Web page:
“Oh, I was just admiring your moustache. You know, it is quite possibly the largest ‘tache I have ever encountered.”

“Would you like to encounter it again?” he murmured.


The following morning saw us making use of dead men’s clothes. Burton was more inclined than I to cover himself as if he were not a white westerner. His skin was dark enough from constant exposure to the sun and his facial hair black enough for an Afghan. I stuck to my duster, jodhpurs, waistcoat and blouse. The only exception being a white kaffiya to fend off the sun, which Burton helped to arrange on my head and across the lower portion of my face. It had been decided that Burton would escort me back to Berbera on the north coast where I would reunite with my much loved Professor Selwyn and from there I would take him south to Mogadishu. He was rather keen to experience a ride in the Professor. The journey would take at least a day and a half I reckoned.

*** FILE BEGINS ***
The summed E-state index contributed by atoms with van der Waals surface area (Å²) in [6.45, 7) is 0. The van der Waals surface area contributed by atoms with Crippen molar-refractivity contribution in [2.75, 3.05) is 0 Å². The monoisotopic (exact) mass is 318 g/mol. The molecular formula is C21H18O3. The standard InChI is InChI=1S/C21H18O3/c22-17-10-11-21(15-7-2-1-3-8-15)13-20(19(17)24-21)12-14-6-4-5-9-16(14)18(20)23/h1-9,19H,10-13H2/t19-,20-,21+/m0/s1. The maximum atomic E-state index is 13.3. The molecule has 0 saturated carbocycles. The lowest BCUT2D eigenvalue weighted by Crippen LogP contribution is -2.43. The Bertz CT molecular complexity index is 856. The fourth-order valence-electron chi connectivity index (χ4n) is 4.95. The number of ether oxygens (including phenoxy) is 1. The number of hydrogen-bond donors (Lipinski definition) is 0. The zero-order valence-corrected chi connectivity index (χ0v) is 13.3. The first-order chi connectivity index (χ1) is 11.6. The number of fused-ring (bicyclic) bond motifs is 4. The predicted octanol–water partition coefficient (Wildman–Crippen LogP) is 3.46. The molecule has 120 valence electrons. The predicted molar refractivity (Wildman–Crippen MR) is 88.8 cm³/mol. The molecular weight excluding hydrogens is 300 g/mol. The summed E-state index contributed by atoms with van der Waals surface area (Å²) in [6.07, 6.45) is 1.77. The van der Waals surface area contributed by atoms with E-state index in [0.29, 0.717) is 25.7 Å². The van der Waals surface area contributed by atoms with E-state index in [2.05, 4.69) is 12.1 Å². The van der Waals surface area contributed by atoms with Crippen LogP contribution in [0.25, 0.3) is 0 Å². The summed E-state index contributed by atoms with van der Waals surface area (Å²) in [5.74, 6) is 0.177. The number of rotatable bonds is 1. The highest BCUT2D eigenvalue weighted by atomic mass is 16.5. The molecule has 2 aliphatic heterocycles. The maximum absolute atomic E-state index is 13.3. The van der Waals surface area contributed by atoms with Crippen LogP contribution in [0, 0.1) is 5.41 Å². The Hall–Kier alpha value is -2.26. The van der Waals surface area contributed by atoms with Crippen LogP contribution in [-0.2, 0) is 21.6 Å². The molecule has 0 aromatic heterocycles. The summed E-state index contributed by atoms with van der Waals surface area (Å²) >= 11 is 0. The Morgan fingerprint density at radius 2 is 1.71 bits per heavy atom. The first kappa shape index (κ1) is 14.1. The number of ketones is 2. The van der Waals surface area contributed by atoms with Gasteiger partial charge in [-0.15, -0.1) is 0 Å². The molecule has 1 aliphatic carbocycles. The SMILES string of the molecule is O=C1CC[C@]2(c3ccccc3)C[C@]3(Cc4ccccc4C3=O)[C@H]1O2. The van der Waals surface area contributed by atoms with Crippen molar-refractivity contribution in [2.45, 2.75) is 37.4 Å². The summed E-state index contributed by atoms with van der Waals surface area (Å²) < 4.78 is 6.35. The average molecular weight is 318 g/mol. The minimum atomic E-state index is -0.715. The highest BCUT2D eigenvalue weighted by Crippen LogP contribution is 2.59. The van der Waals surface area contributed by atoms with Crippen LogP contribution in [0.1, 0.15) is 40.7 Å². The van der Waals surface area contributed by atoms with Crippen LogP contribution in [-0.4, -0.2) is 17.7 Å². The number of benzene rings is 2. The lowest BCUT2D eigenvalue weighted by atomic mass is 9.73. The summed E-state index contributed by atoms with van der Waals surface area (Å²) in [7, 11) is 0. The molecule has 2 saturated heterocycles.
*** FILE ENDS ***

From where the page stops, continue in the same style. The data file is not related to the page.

“We may be extremely lucky and encounter a caravan heading the way we’re travelling. We may be lucky enough to encounter a caravan that will give us water if not companionship. Or we may be alone to fend for ourselves. As we have no water to start with, with must be patient, not talk and keep a lookout for possible water sources.” Burton explained, unnecessarily I felt.